Los Angeles - Pop star Taylor Swift will not be making her hit album 1989 available on Apple Inc's upcoming streaming service.
Apple Music, which will launch at the end of this month, will offer subscribers a large catalogue of songs for a subscription fee of US$10 (S$13) a month, but Swift's fifth studio album will not be offered on any streaming service, her label Big Machine Group said last Friday.
Representatives for Apple did not respond to requests for comment.
Swift pulled her entire catalogue of music from online streaming platform Spotify last November and refused to offer her latest record 1989 on streaming services, saying the business had "shrunk the numbers of paid album sales drastically".
The move paid off for the 25- year-old singer. 1989 has sold more than 4.9 million albums in the United States since its October release.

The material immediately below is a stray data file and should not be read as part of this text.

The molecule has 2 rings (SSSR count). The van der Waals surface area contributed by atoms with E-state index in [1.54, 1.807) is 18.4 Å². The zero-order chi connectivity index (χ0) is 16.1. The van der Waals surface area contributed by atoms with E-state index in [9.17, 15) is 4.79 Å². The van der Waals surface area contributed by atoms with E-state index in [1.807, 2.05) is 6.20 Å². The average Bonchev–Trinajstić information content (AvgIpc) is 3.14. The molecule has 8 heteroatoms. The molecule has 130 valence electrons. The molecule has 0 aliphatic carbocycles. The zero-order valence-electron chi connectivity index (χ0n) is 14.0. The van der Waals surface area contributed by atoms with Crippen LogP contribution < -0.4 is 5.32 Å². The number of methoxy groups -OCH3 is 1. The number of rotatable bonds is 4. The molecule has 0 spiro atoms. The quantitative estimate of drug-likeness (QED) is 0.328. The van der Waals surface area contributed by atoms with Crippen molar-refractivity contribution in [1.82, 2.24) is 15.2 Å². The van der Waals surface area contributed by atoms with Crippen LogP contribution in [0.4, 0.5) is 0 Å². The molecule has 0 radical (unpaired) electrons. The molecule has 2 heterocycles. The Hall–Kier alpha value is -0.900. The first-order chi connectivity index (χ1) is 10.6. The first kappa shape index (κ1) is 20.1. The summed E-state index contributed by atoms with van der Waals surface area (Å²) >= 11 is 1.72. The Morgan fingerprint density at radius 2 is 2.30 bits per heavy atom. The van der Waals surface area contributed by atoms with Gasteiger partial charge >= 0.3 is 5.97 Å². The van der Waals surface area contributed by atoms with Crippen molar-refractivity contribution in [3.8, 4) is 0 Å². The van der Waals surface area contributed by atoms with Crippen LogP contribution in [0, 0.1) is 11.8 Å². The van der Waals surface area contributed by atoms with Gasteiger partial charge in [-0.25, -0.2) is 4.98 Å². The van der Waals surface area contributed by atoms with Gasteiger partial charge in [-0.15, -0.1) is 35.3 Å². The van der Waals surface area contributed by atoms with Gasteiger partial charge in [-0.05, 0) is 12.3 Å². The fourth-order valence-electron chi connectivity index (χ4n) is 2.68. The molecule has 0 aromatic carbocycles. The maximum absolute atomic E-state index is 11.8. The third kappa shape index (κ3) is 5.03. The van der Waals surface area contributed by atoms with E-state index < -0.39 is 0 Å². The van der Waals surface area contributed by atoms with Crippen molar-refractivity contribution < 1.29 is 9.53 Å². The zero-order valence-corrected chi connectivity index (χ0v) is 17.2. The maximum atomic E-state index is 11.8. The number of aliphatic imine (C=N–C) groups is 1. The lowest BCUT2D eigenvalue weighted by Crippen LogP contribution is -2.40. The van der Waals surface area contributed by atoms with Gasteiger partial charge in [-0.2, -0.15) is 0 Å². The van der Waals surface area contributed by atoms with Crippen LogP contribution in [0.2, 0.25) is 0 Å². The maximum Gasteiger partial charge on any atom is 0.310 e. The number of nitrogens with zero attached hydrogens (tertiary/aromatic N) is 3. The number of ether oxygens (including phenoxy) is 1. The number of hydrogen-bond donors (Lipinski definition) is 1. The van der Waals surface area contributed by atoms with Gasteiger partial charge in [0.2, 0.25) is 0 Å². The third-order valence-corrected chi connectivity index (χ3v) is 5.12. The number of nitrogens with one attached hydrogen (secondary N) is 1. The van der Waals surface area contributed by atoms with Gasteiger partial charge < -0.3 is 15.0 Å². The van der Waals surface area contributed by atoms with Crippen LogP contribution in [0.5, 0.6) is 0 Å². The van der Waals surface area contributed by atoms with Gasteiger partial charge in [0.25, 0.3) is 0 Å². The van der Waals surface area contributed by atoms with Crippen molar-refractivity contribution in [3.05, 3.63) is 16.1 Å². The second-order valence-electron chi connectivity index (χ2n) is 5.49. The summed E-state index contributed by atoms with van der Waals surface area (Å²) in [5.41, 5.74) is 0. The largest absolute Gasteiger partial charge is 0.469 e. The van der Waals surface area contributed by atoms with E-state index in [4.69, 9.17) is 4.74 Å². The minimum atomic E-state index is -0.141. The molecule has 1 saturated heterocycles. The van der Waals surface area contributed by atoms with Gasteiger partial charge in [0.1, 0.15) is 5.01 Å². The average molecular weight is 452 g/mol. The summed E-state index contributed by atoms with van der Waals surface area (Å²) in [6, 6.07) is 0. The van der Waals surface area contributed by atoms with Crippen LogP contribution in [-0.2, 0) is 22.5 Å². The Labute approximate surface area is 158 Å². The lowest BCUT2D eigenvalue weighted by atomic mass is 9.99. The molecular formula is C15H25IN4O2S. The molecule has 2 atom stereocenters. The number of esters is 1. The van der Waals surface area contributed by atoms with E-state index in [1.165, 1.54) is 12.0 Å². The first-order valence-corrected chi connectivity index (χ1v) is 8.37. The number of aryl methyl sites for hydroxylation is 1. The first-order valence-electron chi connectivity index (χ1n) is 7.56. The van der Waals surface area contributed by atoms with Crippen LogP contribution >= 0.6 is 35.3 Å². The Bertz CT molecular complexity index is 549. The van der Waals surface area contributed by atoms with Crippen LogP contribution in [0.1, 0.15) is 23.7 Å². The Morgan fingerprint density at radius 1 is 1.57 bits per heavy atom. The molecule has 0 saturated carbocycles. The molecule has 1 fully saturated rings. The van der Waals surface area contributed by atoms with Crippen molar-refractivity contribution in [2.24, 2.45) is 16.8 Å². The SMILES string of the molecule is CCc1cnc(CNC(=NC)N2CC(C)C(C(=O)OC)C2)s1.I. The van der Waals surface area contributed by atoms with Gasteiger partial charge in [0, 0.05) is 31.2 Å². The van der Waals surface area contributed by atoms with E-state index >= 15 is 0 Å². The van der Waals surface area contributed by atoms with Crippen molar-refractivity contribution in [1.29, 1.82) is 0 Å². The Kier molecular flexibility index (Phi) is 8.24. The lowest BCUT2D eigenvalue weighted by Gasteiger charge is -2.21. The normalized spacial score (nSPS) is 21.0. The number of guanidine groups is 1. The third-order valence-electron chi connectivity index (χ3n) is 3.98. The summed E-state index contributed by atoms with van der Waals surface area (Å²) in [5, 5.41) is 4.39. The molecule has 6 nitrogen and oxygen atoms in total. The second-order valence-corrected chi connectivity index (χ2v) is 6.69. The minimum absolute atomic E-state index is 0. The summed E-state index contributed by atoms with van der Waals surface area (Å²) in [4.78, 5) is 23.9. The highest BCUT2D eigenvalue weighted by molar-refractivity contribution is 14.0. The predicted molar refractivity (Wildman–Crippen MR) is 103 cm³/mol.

Swift's back catalogue remains available on streaming services that require a paid subscription, her label said.
Apple Music, unveiled earlier this month, will not offer a free, ad-supported on-demand streaming service like Spotify or Pandora.
The music industry has supported Apple bringing its vast music library to paid streaming and the company has said it will pay 70 per cent of the music subscription revenue to music owners.
Apple is also diving into the news business. Apple News, a new application that is part of the upcoming iOS 9 operating system, aims to be the primary news source for users of the iPhone and iPad - likely at the expense of sources such as Facebook and Google.
In a surprising move, Apple is hiring experienced journalists to manage its news feeds - marking a departure from the algorithmic process used by rivals.
Reuters, Agence France-Presse